Ethnography of an HSC Chapter: "Western University"

In a comment here last year, Desi Italiana referred to an article in the Journal of Contemporary Ethnography by sociologist Prema A. Kurien of Syracuse University. The article, "Being Young, Brown, and Hindu: The Identity Struggles of Second-Generation Indian Americans" (e-mail me for the full text) is an ethnography of a chapter of the Hindu Students Council (HSC) at an unnamed university in California.

I selected the HSC at Western University since it met regularly and was discussion oriented. I chose a chapter of the HSC rather than an independent campus organization both because the HSC was a national organization and because it was linked with the Vishwa Hindu Parishad of America. Some scholars have argued that many of the Hindu American youth who attended the Vishwa Hindu Parishad of America’s youth camps or were part of the HSC were drawn to the organization in their search for “roots” and were unaware of its political agenda (Mathew and Prashad 2000; Mckean 1993; Rajagopal 2000). My goal was to see what Hinduism meant for the second generation and what if any influence the Hindutva movement had on them (pg. 443).

Kurien asked several of the students why they'd founded or joined an HSC chapter, and got responses like these (names made up):

Mukunda, a young man in the HSC who had come up to me after the first meeting to declare that “Hinduism is my passion,” stated that there was a need for a group like the HSC that emphasized pride in Hinduism.“ Many Indian Americans have an inferiority complex and are ashamed or scared to manifest a Hindu identity because they feel that there is a stigma associated with being Hindu. You know how in this society, Hinduism is associated with twelve armed gods and such.” Chandan, the graduate student from India, made a similar point, saying that in his opinion, “Non-Christians in the U.S. are forced to act and behave as if they are white Christians. Because that is the only way you can get accepted in the society here. These people, all their lives, have never had the opportunity to think in public, in school, that they are Hindus. So this is a terrific forum for the resurgence of Hindu pride in them. Now a lot of these people go out and say, hey, you know, I am Hindu. And you can do whatever you want to do about it. I don’t give a f***” (pg. 449).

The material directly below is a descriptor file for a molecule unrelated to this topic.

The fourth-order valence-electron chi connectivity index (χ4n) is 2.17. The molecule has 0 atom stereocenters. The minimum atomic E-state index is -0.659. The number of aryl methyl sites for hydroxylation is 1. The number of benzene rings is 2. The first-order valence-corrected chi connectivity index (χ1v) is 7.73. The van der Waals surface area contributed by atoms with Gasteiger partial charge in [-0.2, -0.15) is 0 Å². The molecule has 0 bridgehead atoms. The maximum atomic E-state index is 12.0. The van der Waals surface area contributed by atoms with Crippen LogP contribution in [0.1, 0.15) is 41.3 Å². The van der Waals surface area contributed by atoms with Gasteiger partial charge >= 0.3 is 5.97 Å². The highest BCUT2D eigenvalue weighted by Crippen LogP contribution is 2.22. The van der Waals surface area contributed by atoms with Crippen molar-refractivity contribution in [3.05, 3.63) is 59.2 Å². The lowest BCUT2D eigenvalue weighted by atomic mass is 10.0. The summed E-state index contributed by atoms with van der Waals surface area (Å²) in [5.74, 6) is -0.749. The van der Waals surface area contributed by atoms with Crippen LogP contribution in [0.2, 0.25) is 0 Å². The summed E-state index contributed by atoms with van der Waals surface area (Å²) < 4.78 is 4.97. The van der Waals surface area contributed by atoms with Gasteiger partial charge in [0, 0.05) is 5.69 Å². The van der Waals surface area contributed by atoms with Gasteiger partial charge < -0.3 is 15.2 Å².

Most students seemed to be attracted to HSC because of the alienation they felt growing up as members of a minority religion in a society dominated by whiteness and Judeo-Christian values and traditions, and the desire to learn more about Hinduism and their roots without the Judeo-Christian lens. Fair enough.

However, group discussions took on a political edge, and this created two factions within the organization.

Group A:

referred to variously as “hard core,” “extremist,” and “anti-Muslim,” or as “pro-Hindu,” and “pro-tradition,” depending on which side was characterizing it (pg. 450).

Group B:

described as “moderate,” “silent majority,” “we should all get along,” “wishy washy,” or “passive,” again, depending on whether the person describing the group was a sympathizer or opponent (pg. 450).

An example of a posting on their internet group from someone in Group A:

I think that it’s ridiculous how there are so many supporters of Islam and Christianity on the HSC forum, while on any of the Internet Islamic sites there are NO supporters of Hinduism or any other indigenous culture. I think that many of you self-hating Hindus should recognize that the other groups you want to emulate (white people, Christians, etc) often reject you! . . . I refuse to merely be a reject in the sociopolitical arena! Instead of hearing the true voice of your own pristine being, you listen to the tattered and homeless voice of the politically correct upper class academic establishment that sees you as a commercial commodity! Instead of listening to what your South Asian studies textbooks preach, why not listen to what your inner, primal being is SCREAMING at you! . . . All you Hindus wearing green [a color identified with Muslims], you betray your yellow belly, your whitewashed exterior, and your emptiness within! I refuse to any longer be a leader of Philistines. Is there anybody out there to join my hand and alongside me, accept the bounty of creativity, expression, art and poetry which is our culture (pg. 461)?